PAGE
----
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Renovation Notice

The gardens will be closed from July 10, 2017, until March 15, 2018. A reduced season pass is available.

Swimming Pool and Loggia

The swimming pool and beautifully decorated loggia attest to Dumbarton Oaks’ history as a private residence.
Swimming Pool and Loggia

In the early 1920s the Blisses hired architect Frederick Brooke to design a swimming pool and bathhouse on the Blounts’ stable yard and manure pit north of the former barn. In the mid-1920s, architects McKim, Mead & White, working with Farrand, redesigned the bath house into the loggia and arcade that exist today. Artist Allyn Cox, who also painted murals in the rotunda of the U.S. Capitol, developed a series of canvas frescoes for the ceiling and walls of the loggia, depicting the fable of Diana and Actaeon. When the paintings declined in the 1940s, they were reproduced in three mosaic panels of Portuguese tile.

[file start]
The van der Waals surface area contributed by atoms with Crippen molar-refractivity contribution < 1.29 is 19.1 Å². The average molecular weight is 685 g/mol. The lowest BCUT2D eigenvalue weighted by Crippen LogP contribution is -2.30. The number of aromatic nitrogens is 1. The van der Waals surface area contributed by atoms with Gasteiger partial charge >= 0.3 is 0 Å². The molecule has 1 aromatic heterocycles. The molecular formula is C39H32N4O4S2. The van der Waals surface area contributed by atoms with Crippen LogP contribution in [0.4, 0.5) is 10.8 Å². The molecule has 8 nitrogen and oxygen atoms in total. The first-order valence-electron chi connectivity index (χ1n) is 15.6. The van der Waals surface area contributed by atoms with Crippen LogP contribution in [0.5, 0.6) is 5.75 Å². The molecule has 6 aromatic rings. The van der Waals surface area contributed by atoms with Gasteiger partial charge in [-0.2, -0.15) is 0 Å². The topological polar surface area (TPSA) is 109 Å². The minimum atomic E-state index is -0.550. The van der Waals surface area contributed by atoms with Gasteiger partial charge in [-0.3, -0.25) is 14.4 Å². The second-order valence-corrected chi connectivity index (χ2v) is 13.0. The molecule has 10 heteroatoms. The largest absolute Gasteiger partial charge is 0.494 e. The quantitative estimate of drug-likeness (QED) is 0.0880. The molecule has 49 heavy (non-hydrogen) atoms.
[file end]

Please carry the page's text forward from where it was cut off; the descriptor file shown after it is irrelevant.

At the western end of the pool, framed by weeping cherries, is a cast-stone wall with rocaille ornamentation surrounding a fountain and red marble basin from a design drawn by Beatrix Farrand. To the south of the pool, leading to the Green Terrace above, is a curved stairway whose steepness is broken by a series of small landings and the Horseshoe Fountain.

Chiseled on the wall to the left of the steps leading to the orchard from the pool is a verse from the poem “Reprieve,” written by Joseph Auslander: Like the flash of a wing / I came upon / The loveliest thing / Since Avalon / White blossoming / Azaleas wan / As a wounded king / A dying swan. A friend of the Blisses, this American poet and novelist was the first consultant in poetry to the Library of Congress, a position that evolved into poet laureate.

Swimming Pool and Loggia, Inscription

Swimming Pool and Loggia, Finial Pepper pot vase, limestone, Beatrix Farrand and Armand Albert Rateau; vase carved by Frederick Coles (presumed), ca. 1927–28; base ca. 1930.

Swimming Pool and Loggia, Bench Loggia seats (pair), marble, Beatrix Farrand, ca. 1932.

 
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The swimming pool and beautifully decorated loggia attest to Dumbarton Oaks’ history as a private residence.

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